Davis Cup tennis: Djokovic, Serbia beat U.S. 3-1
Boise, Idaho • Even an ankle injury couldn't stop world No. 1 Novak Djokovic from dominating Sam Querrey 7-5, 6-7 (4), 6-1, 6-0 to give Serbia an insurmountable 3-1 lead in this Davis Cup quarterfinal at the Taco Bell Arena on Sunday.
At 1-1, 30-40 and a second breakpoint opportunity on Querrey's serve, the world No. 1 twisted his right ankle off a forehand and fell to the ground.
Wincing in pain, Djokovic had to be helped courtside. But after having the ankle taped and taking anti-inflammatories, he continued to play. He broke serve on his third breakpoint in that third game.
"I sincerely hope that I didn't make it worse, and I'm going to have a few days off," Djokovic told the crowd after the match. "I was able to play some good shots at the right time.
"If I wasn't playing for Serbia, if I didn't have my teammates' support, I don't know if I would've played. The first half hour it was very painful."
Serbia advanced to a semifinal in September against Canada, which took a 3-1 lead against Italy when Milos Raonic defeated Andreas Seppi 6-4, 6-4, 3-6, 7-5 in their quarterfinal in Vancouver, British Columbia, on Sunday.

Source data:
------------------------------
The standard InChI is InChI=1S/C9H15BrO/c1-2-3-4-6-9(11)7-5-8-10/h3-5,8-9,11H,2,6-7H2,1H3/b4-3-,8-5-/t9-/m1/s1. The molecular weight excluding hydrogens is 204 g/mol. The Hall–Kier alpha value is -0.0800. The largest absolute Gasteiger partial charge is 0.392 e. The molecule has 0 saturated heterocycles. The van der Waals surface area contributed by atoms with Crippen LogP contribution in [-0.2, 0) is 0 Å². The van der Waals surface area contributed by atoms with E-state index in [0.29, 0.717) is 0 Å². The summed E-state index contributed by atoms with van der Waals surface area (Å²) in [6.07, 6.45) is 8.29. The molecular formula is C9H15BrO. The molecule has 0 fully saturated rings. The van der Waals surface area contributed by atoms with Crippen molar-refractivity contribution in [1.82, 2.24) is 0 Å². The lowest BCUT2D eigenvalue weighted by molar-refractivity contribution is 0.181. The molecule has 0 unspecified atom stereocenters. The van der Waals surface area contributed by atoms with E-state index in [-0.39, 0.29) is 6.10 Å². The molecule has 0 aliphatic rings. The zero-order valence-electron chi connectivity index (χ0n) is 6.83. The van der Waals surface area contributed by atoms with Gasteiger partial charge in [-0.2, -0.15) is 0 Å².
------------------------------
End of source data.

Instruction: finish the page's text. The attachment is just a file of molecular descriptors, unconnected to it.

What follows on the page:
"I am very emotional about the win today," Djokovic said. "It meant a lot to me personally. It meant a lot to the whole team.
"It meant a lot to the nation. We're very happy to be in the semifinal again."
Both teams agreed to abandon playing the fifth match of the weekend.
The other semifinal will pit defending champion Czech Republic against Argentina in the Czech Republic.
U.S. Davis Cup captain Jim Courier was not surprised that Djokovic persevered through the match.
"Novak is such a complete tennis player," Courier said. "We've seen him grow over the years not only game-wise but mentally.
"Today was an example of him drawing on that experience and energy when he had the ankle issue."
Querrey recouped the service break when Djokovic double-faulted at ad-out in the sixth game. It was the only one of seven breakpoint opportunities that Querrey was able to take advantage of in the 2-hour, 35-minute match.
Querrey was not in peak condition either. A sore pectoral muscle took away his biggest strength: serving big.
"It was more of a pec issue," Querrey said. "It hurt on my serve. I wasn't able to get my usual pop, and that's tough when you're playing against the best returner in the world."
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